It might make you cringe thinking about having a tooth knocked out, but your response to something like this could be the difference between salvaging the tooth and requiring significant dental work. The good news is that a tooth that has been knocked out of the socket can often be successfully replaced if you take the right action as soon as possible.

A tooth can be knocked out of the socket in many ways, typically from some sort of trauma or blow to the mouth. We see this most often with people who play contact sports. Preventing these kinds of incidents is key, which is why we recommend athletes wear mouthguards.

If you find yourself or a loved one in this situation where a tooth has been knocked out, it is important to remain calm in order to address the issue effectively. In addition to immediately scheduling an emergency appoint with your dentist, here are some questions to ask yourself and how to respond:

Is the socket bleeding?

If so, it’s important to stop the bleeding by folding up a clean cloth of some kind, holding it over the socket and biting down. Maintain this pressure by keeping jaws firmly clenched.

Where is the tooth?

It is important to locate the tooth itself. In some cases the tooth may be swallowed and if you can’t locate the tooth you’ll need an x-ray to determine if it was swallowed. If you have the tooth you can hold it by the crown and firmly press it back into the socket. Bite down on a cloth of some kind to keep the tooth in place.

What if the tooth doesn’t go back in?

If the tooth isn’t staying in when you put it back into the socket, keep the tooth in your mouth to prevent the root from drying out. Keep it there until you are able to meet with a dentist who can put the tooth back into place.

Is it a baby tooth?

If it is, it is typically recommended that baby teeth not be put back into the socket. The reason for this is to prevent and/or pinpoint an infection of the adult tooth as a result of the baby tooth being knocked out. You’ll need to schedule an appointment ASAP in order to make sure no tooth fragments are still in the gums.

These are just a few tips, but you will most definitely need to schedule an emergency visit with your dentist to make sure there was no serious damage to your mouth as a result of the tooth being knocked out. While these tips give you ways to assess the situation, you will most definitely need a professional opinion as soon as possible.

If you’ve had a tooth knocked out and weren’t able to replace it, contact us today to explore options for replacing the tooth.

Study: Dental Sealants Reduce Risk of Cavities by 80% on Molars

You may already have dental sealants on your teeth or perhaps are considering getting them as a result of tooth decay and cavities. Clinical studies show that sealants are extremely effective at preventing cavities, especially for kids who are still developing and/or those who are exposed to more risk factors for cavities.

According to the American Dental Association, sealants are extremely safe and reduce the risk of cavities on permanent molars by about 80%. These are pretty staggering numbers, and the ADA goes on to explain that sealants are safe for those that get them.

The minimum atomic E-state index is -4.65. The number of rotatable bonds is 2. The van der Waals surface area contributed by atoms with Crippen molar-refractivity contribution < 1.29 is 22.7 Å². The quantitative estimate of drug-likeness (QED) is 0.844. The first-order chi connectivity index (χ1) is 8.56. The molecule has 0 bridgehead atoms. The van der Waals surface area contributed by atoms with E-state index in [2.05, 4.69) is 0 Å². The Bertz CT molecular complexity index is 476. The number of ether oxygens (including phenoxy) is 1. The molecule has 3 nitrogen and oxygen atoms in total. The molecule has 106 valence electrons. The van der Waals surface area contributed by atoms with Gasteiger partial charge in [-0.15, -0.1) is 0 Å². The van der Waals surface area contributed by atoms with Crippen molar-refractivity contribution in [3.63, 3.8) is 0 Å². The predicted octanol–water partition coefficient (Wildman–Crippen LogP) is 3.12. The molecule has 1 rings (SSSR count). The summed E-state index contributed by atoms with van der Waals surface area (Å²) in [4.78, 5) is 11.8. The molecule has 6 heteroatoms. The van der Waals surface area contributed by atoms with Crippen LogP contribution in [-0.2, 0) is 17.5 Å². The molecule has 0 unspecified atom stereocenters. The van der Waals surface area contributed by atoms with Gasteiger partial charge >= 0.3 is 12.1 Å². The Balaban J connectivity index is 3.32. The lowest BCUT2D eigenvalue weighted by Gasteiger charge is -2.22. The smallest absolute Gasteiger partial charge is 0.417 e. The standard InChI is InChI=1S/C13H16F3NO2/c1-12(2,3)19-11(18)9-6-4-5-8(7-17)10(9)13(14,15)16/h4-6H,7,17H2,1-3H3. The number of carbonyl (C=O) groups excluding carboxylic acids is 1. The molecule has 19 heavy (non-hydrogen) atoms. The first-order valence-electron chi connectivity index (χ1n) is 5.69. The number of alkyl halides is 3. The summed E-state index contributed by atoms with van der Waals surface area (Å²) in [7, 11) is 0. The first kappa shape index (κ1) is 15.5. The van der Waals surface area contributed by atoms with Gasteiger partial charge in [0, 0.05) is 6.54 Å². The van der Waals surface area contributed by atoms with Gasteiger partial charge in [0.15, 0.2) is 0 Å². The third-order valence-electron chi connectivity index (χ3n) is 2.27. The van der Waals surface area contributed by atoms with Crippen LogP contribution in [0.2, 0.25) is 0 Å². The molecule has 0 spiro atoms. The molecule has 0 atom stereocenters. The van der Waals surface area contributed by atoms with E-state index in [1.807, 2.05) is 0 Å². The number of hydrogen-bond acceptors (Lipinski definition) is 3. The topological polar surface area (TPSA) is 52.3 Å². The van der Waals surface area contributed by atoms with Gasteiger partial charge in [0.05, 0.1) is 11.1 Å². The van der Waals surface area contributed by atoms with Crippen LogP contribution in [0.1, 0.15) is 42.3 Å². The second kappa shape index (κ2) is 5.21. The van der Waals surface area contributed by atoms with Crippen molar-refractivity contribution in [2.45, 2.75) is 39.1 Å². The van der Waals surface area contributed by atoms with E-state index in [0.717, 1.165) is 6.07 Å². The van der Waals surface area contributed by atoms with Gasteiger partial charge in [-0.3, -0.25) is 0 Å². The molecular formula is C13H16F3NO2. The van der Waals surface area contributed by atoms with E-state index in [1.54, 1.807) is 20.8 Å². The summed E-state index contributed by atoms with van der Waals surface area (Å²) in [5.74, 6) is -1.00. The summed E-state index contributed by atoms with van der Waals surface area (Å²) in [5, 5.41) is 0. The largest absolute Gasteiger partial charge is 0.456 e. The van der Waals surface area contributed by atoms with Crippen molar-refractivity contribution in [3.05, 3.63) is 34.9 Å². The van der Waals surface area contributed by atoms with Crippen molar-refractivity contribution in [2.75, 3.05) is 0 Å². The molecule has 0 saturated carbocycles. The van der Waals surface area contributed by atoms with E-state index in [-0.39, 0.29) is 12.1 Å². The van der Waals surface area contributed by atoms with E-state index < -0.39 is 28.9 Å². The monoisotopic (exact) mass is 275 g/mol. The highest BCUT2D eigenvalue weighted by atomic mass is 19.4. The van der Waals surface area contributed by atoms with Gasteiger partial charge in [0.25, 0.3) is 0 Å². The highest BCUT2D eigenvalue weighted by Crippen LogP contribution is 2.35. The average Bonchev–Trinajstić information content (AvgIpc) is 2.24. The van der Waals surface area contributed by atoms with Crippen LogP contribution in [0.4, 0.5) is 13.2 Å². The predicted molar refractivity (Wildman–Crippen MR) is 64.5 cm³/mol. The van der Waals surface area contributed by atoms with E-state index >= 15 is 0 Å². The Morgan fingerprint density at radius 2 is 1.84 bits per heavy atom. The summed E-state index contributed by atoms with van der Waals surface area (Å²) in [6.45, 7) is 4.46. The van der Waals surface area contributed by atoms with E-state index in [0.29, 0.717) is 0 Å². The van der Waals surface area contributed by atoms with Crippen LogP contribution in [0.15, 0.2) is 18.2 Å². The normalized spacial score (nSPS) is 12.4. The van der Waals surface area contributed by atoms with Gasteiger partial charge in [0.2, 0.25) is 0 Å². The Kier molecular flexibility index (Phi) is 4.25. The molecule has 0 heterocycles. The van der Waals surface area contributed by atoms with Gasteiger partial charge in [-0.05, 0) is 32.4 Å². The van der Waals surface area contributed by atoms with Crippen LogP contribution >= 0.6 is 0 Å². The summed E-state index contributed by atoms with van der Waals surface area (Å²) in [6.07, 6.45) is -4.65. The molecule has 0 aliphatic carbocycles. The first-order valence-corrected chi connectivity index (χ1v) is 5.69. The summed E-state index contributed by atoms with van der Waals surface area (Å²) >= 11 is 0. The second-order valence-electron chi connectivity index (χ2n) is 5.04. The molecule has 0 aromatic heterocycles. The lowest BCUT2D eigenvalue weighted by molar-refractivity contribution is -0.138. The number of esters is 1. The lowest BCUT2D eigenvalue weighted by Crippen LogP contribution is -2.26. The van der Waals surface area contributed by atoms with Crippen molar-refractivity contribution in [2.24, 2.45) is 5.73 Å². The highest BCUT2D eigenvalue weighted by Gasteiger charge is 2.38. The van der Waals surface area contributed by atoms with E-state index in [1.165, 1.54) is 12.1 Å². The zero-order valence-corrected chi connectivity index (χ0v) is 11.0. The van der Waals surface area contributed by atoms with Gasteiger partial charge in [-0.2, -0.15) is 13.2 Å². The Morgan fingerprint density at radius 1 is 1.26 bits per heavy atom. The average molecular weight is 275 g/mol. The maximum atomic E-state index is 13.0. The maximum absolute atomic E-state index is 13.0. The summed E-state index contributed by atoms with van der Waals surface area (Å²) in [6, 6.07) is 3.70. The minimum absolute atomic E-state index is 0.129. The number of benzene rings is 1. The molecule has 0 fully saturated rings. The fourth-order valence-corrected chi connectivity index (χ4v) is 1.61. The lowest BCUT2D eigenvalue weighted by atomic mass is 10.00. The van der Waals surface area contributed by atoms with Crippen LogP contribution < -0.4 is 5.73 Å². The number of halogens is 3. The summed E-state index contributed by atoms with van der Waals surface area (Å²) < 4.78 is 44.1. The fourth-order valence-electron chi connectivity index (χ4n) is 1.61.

But what exactly are sealants and how can you tell if you need them?

Sealants are made of a very thin plastic solution that is painted on to the teeth and is usually applied to the molars and premolars. They are extremely effective at preventing cavities and tooth decay by acting as a barrier that protects your tooth enamel from plaque and acids.

In many cases a sealant application can last for many years before another application is required. We often recommend cavity-prone children between the ages of 6 and 14 receive sealant applications, but adults with decaying teeth or those with fillings can also benefit from the protection offered by dental sealants.

The process of applying dental sealants is a relatively straightforward, simple procedure. Here’s how it’s done:

  • The teeth are thoroughly cleaned to prepare for application
  • The teeth are then dried in order to improve the bond of the sealant solution with the teeth.
  • A solution is applied to the chewing surfaces of the teeth.
  • The sealant solution is painted onto the teeth.
  • The solution bonds directly to the teeth and quickly hardens.

Of course, dental sealants do not substitute regular preventative maintenance of our teeth like brushing, flossing and regular dental visits. The solution simply adds another layer of defense against plaque causing foods and drinks that can lead to tooth decay.

As mentioned earlier, children are prime candidates for dental sealants and many insurance providers cover this procedure for those under 18. But some adults with fillings or decaying teeth may also be candidates for dental sealants and should discuss the procedure with a dentist.

If you have any questions are want to make an appointment to discuss dental sealants for you or your children, contact us today.

7 Risk Factors that Increase Your Chances of Getting Cavities

Cavity Risk Factors - Kids brushing teeth

Cavities are small openings that develop from permanently damaged areas on the hard surface of your teeth. Also called caries, cavities are the result of decaying teeth and are one of the most common dental health issues in the world. If untreated, they can lead to infection, pain and even the loss of teeth.